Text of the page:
THE SPLIT IN THE GLOBAL COMMUNITY over Ukraine and China has been a gift to North Korea. It is increasingly clear that Pyongyang has been emboldened by the formation of a new anti-US bloc, prompting it to reach out to Beijing and Moscow.
The reignited closeness between North Korea and Russia this week — as evidenced by the luxury armored train carrying Kim Jong Un to a meeting with Vladimir Putin — is a natural partnership. It’s being called a summit of the “anti-West,” a hangover from the Cold War. There is an important difference: Beijing is in the background but is a much bigger player in this reshaped geopolitical triangle.
Sharing handshakes and denouncing “imperialism,” the two leaders of these isolated states drew each further into the other’s orbit. The face-to-face meeting may have ended with few details of what was discussed, but it is just the start of their renewed cooperation. And it is a common enemy that has drawn them closer.
Washington’s aggressive alliance building in the Asia-Pacific, which resulted in the trilateral US-Japan-South Korea Summit in August, has been seen by North Korea as an unwelcome sign of even more American military might in its backyard. For Russia, this is an opportunity to reach out to a disgruntled partner that it recognizes could do with a little help in the form of food and energy supplies to evade sanctions that have crippled its economy, especially since the pandemic.
The US needs to point much more loudly at what this bond means for the rest of us. Reprimands from the White House are disingenuous. It has already signaled these closer ties are unwelcome, and has talked about the repercussions and heavy price Pyongyang will pay if it continues.
But no one is listening, and the US is distracted. Chief among its preoccupations is countering Beijing, what policymakers see as the US’s single most important existential dilemma. Yet ignoring the Pyongyang threat is foolish. Denuclearization negotiations have stalled and sanctions aren’t working.
Despite being among the poorest countries in the world, North Korea still spends nearly 20%-30% of its gross domestic product on its military. It is also developing weapons at an unprecedented rate, with some estimates saying it now has over 100 nuclear warheads, and has the ability to launch an attack on South Korea, and on US forces based there.
The threat of a nuclear-armed North Korea is now a reality and not something that the Biden administration can stall away by defaulting to more sanctions. Kim was joined by two guests at a recent military parade in Pyongyang, Russia’s Defense Minister Sergei Shoigu, and Li Hongzhong, a member of the Communist Party of China’s 24-member Politburo. This new love triangle is what he is betting on “to end its isolation with strengthened partnerships that will enable a bigger breakout,” as Jonathan Corrado, director of policy for the New York-based Korea Society writes.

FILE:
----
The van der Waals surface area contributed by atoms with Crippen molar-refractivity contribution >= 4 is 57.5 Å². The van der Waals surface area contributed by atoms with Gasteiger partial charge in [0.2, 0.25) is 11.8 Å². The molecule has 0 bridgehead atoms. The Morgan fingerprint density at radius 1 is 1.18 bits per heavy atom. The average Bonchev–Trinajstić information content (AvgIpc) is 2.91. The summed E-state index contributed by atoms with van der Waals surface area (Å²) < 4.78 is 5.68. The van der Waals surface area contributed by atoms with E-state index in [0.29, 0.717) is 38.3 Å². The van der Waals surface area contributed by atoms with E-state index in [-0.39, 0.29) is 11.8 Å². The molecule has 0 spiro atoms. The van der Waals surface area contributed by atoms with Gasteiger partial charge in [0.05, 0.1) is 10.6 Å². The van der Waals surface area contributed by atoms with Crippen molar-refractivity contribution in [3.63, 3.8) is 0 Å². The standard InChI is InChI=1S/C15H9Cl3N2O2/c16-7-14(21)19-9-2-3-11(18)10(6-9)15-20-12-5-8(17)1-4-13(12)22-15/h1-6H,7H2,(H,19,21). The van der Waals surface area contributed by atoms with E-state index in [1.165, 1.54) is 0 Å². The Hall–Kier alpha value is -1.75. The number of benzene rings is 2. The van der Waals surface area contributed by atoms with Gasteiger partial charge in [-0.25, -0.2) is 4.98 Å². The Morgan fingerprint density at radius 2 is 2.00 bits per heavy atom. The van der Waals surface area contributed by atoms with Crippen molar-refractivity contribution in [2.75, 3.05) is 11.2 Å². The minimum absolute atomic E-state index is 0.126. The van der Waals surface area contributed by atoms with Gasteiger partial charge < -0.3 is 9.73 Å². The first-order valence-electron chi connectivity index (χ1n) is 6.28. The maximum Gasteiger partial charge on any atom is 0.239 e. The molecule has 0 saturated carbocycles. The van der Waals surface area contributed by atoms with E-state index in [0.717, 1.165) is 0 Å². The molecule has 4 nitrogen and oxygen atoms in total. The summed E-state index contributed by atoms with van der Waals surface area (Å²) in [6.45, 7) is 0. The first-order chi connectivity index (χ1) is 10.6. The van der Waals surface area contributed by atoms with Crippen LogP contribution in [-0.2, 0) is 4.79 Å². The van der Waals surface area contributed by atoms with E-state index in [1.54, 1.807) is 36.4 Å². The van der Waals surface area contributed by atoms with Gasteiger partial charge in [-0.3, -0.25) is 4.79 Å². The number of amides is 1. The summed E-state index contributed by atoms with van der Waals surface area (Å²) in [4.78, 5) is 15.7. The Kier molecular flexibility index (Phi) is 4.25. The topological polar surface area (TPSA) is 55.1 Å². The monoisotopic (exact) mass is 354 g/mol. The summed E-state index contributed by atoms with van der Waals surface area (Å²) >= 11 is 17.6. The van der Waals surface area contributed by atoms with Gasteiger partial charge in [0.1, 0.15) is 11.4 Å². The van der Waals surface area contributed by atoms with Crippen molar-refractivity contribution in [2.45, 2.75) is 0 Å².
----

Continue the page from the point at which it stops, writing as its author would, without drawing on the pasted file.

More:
That’s not a hidden ambition. In a speech to the Supreme People’s Assembly in September last year, the North Korean leader declared: “The change from a unipolar world advocated by the US into a multipolar world is being accelerated significantly.”
As it so often does, North Korea fired two suspected short-range ballistic missiles on Wednesday ahead of Kim and Putin’s tête-à-tête — this time, perhaps, less as a threat to its neighbors than to celebrate. Pyongyang has already fired 26 ballistic missiles and two space rockets so far this year. In 2022, it fired more than 70 ballistic missiles, a record for the state.
It’s telling that, for now at least, Beijing is the least unpredictable of the triumvirate. But it is not clear how long that might last. China under Xi Jinping has turned inward, and increasingly unknowable. That is dangerous. Both Pyongyang and Moscow are growing more desperate and volatile, one weighed under by the burden of sanctions, the other because of a war that has been dragging on far longer than it had anticipated. There is evidence to show that all three countries are increasing their nuclear arsenals.
The nine nuclear-armed states — the US, Russia, the UK, France, China, India, Pakistan, North Korea, and Israel — have continued to modernize their arsenals and many used or tested new weapons systems last year, according to the latest report from the Stockholm International Peace Research Institute (SIPRI) released in June.
“We are drifting into one of the most dangerous periods in human history,” said Dan Smith, director of SIPRI. “It is imperative that the world’s governments find ways to cooperate in order to calm geopolitical tensions, slow arms races.”
The idea of a nuclear conflict between the countries that are united against the US and its allies isn’t some distant possibility. It’s the most real and plausible scenario seen in decades. North Korea’s role makes it even more urgent. How we prevent that is shaping up as one of the biggest geopolitical challenges policymakers are facing today.